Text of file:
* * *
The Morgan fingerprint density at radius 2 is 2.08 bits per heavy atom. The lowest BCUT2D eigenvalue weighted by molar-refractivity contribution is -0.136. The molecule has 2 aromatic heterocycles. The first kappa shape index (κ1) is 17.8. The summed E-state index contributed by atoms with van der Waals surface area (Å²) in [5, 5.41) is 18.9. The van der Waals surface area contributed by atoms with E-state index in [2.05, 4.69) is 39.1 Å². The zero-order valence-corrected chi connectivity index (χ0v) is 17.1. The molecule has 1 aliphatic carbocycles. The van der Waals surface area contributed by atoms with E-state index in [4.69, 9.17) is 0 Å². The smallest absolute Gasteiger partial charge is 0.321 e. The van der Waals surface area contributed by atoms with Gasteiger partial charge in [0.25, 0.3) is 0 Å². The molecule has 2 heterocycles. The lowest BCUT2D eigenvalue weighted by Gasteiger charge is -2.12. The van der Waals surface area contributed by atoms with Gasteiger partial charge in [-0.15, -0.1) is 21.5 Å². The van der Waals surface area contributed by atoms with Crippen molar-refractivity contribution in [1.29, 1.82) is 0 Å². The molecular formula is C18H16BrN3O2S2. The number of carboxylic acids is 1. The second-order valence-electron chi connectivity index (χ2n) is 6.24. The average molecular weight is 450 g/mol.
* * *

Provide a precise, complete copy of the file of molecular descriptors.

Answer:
The Morgan fingerprint density at radius 2 is 2.08 bits per heavy atom. The lowest BCUT2D eigenvalue weighted by molar-refractivity contribution is -0.136. The molecule has 2 aromatic heterocycles. The first kappa shape index (κ1) is 17.8. The summed E-state index contributed by atoms with van der Waals surface area (Å²) in [5, 5.41) is 18.9. The van der Waals surface area contributed by atoms with E-state index in [2.05, 4.69) is 39.1 Å². The zero-order valence-corrected chi connectivity index (χ0v) is 17.1. The molecule has 1 aliphatic carbocycles. The van der Waals surface area contributed by atoms with E-state index in [4.69, 9.17) is 0 Å². The smallest absolute Gasteiger partial charge is 0.321 e. The van der Waals surface area contributed by atoms with Gasteiger partial charge in [0.25, 0.3) is 0 Å². The molecule has 2 heterocycles. The lowest BCUT2D eigenvalue weighted by Gasteiger charge is -2.12. The van der Waals surface area contributed by atoms with Gasteiger partial charge in [-0.15, -0.1) is 21.5 Å². The van der Waals surface area contributed by atoms with Crippen molar-refractivity contribution in [1.29, 1.82) is 0 Å². The molecular formula is C18H16BrN3O2S2. The number of carboxylic acids is 1. The second-order valence-electron chi connectivity index (χ2n) is 6.24. The average molecular weight is 450 g/mol.